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24
Thu, Sep

An Update on Nonprofit M&A Strategies in Human Services

Disruptive Innovations
Typography

Shifts in the basis for payments, and changes in the technologies essential to delivering and collecting for services, have disrupted traditional nonprofit business models. Further disarray awaits with the widespread adoption of 5G-enabled technologies. These circumstances have increased appreciation for the importance of scale to service providers, and the critical role of capital access in achieving it. Capital access is crucial because revenue growth necessarily leads to asset growth that must be funded either by increases in debt or equity. As nonprofits cannot issue stock and are engaged in low margin industries, nonprofits pursuing scale must focus on alternative avenues by which wealth can be captured or created.  

Nonprofit business combinations offer a strategic alternative to overcoming the inherent capital constraints of the nonprofit corporate form. However, the successful execution of serial business combinations requires nonprofit directors and officers to adopt a new business model and to conduct their affairs in unfamiliar ways. My experiences advising nonprofits on the “buy-side” of transactions in the human services space indicate that providers pursuing scale via business combinations should be mindful of the factors described below.

Wealth Capture vs. Wealth Creation

A business model describes the way a firm builds value and serves as the underpinning of a firm’s competitive strategy. Traditionally, nonprofits create value by competing successfully for fees or donations, but they can also capture value via business combinations that simply consolidate the nonprofits’ balance sheets. For nonprofit consolidators, the incremental value obtained from value capture on the closing date will typically dwarf that achievable through value creation. Consequently, the business model of nonprofit consolidators should be primarily focused on closing as many business combinations as practical during the initial phase of industry consolidation.

Consolidators vs. Acquirers

Nonprofits business combinations historically have primarily been “one-offs,” in which a larger nonprofit “acquirer” in a local market absorbed one or a few smaller nonprofit providers delivering similar or complementary services within a single market or geographically contiguous markets. Transactions have been opportunistic rather than strategic and often the result of financial distress or the retirement of a founder or chief executive. Typically, deals have been introduced by nonprofit’s officers or directors rather than bankers or brokers and concluded over an extended interval.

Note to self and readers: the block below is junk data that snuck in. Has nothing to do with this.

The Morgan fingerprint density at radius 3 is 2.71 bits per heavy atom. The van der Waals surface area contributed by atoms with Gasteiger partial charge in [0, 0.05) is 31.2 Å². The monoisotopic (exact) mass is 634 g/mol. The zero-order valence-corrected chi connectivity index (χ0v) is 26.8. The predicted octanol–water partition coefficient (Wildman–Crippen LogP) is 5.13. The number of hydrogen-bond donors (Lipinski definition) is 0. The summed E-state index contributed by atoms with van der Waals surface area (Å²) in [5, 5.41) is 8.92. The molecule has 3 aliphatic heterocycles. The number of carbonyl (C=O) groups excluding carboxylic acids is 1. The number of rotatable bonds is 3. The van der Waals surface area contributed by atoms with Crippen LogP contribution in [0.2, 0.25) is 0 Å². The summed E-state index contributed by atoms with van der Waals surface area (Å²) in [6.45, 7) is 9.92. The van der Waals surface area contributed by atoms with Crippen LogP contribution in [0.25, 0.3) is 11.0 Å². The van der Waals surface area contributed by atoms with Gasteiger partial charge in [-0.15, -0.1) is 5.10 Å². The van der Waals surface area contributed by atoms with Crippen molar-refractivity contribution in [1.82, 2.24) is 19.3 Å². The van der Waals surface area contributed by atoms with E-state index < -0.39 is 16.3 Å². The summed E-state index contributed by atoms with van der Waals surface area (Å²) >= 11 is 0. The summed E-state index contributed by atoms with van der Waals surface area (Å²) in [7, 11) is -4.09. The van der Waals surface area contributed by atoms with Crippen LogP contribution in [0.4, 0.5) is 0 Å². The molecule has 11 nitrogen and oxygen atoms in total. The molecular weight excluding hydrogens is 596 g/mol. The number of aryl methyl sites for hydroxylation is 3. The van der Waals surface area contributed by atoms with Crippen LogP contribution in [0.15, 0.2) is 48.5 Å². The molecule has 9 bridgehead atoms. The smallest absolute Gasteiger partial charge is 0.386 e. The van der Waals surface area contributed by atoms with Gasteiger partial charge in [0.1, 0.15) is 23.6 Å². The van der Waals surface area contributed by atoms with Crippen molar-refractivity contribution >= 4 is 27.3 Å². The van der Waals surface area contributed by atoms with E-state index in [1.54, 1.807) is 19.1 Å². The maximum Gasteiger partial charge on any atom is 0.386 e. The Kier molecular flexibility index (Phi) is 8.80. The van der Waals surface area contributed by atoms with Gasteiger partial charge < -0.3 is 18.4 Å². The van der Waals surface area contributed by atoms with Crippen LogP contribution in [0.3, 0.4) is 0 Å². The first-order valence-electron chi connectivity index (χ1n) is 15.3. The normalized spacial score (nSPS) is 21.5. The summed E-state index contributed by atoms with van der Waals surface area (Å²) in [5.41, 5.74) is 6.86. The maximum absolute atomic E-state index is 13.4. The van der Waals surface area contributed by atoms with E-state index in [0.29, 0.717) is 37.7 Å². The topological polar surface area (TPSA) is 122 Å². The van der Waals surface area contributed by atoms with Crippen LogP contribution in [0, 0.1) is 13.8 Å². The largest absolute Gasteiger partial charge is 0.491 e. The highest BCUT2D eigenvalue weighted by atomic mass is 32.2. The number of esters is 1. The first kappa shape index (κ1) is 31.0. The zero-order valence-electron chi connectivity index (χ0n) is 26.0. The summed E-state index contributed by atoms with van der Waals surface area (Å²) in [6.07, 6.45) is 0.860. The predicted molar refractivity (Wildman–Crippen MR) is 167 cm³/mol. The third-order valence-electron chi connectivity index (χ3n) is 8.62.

In contrast, nonprofit consolidators act with an urgency borne of awareness of the critical importance of timely decision-making processes to successful deal-making. Consistent with this culture of urgency, they build experienced due diligence and integration teams to allow them to close multiple deals simultaneously. Sustaining such cultures necessitates shifts in the mindsets of directors and officers that are often uncomfortable for both governance and Chief Executives.

Networks vs. Holding Companies

Historically, the business model adopted by nonprofit providers complemented a firm-based value chain logic in which services are conceptualized as the product of a series of coordinated activities performed sequentially by one or more professionals facilitated by the requisite support staff. Nonprofits that undertook more than a single transaction tended to organize themselves as holding companies with subsidiaries that included service providers, an infrastructure company, and a foundation. The parent organization’s control typically relies on establishing the parent as the sole member of each subsidiary and providing the sole member with the power to nominate, elect, and remove subsidiary trustees. From the perspective of the parent company, this arrangement offers two key benefits: first, a corporate veil insulates the parent company and other subsidiaries from wealth-destroying events that occur at any other subsidiary, and second, effective control by the parent over its affiliates.

The holding company structure, which was adapted from the commercial world, has significant deficiencies when business combinations are concluded on a basis other than price. By their charter, nonprofit directors and officers -- who by state law are the decision-makers concerning business combinations -- are precluded from receiving an unearned economic benefit from their nonprofit involvement, and nonprofits have no owners. Consequently, decisions about business combinations by prospective subsidiary boards of directors are not driven primarily (nor often, even secondarily) by economic considerations. Instead, officers and directors are influenced by a variety of factors that may include preserving their roles in the charitable enterprise post-closing, maintaining significant local control of the provider, access to enhanced technology, or other considerations.